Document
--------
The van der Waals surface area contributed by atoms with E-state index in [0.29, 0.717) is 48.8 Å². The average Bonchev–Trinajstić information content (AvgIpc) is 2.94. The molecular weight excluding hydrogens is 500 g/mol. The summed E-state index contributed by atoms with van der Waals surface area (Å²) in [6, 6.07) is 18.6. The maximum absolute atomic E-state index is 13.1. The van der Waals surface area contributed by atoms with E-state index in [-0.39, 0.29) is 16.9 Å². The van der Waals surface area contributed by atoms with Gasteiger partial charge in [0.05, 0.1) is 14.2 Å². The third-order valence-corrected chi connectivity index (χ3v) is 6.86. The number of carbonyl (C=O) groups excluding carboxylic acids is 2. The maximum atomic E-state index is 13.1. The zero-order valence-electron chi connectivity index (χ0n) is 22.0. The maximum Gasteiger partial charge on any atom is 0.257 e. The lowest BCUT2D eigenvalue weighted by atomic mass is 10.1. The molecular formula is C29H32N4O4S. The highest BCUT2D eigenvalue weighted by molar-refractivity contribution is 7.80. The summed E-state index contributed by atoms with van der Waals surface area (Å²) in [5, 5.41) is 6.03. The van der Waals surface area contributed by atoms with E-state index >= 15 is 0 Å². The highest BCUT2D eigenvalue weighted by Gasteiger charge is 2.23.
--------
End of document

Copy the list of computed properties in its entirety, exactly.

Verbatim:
The van der Waals surface area contributed by atoms with E-state index in [0.29, 0.717) is 48.8 Å². The average Bonchev–Trinajstić information content (AvgIpc) is 2.94. The molecular weight excluding hydrogens is 500 g/mol. The summed E-state index contributed by atoms with van der Waals surface area (Å²) in [6, 6.07) is 18.6. The maximum absolute atomic E-state index is 13.1. The van der Waals surface area contributed by atoms with E-state index in [-0.39, 0.29) is 16.9 Å². The van der Waals surface area contributed by atoms with Gasteiger partial charge in [0.05, 0.1) is 14.2 Å². The third-order valence-corrected chi connectivity index (χ3v) is 6.86. The number of carbonyl (C=O) groups excluding carboxylic acids is 2. The maximum atomic E-state index is 13.1. The zero-order valence-electron chi connectivity index (χ0n) is 22.0. The maximum Gasteiger partial charge on any atom is 0.257 e. The lowest BCUT2D eigenvalue weighted by atomic mass is 10.1. The molecular formula is C29H32N4O4S. The highest BCUT2D eigenvalue weighted by molar-refractivity contribution is 7.80. The summed E-state index contributed by atoms with van der Waals surface area (Å²) in [5, 5.41) is 6.03. The van der Waals surface area contributed by atoms with E-state index >= 15 is 0 Å². The highest BCUT2D eigenvalue weighted by Gasteiger charge is 2.23.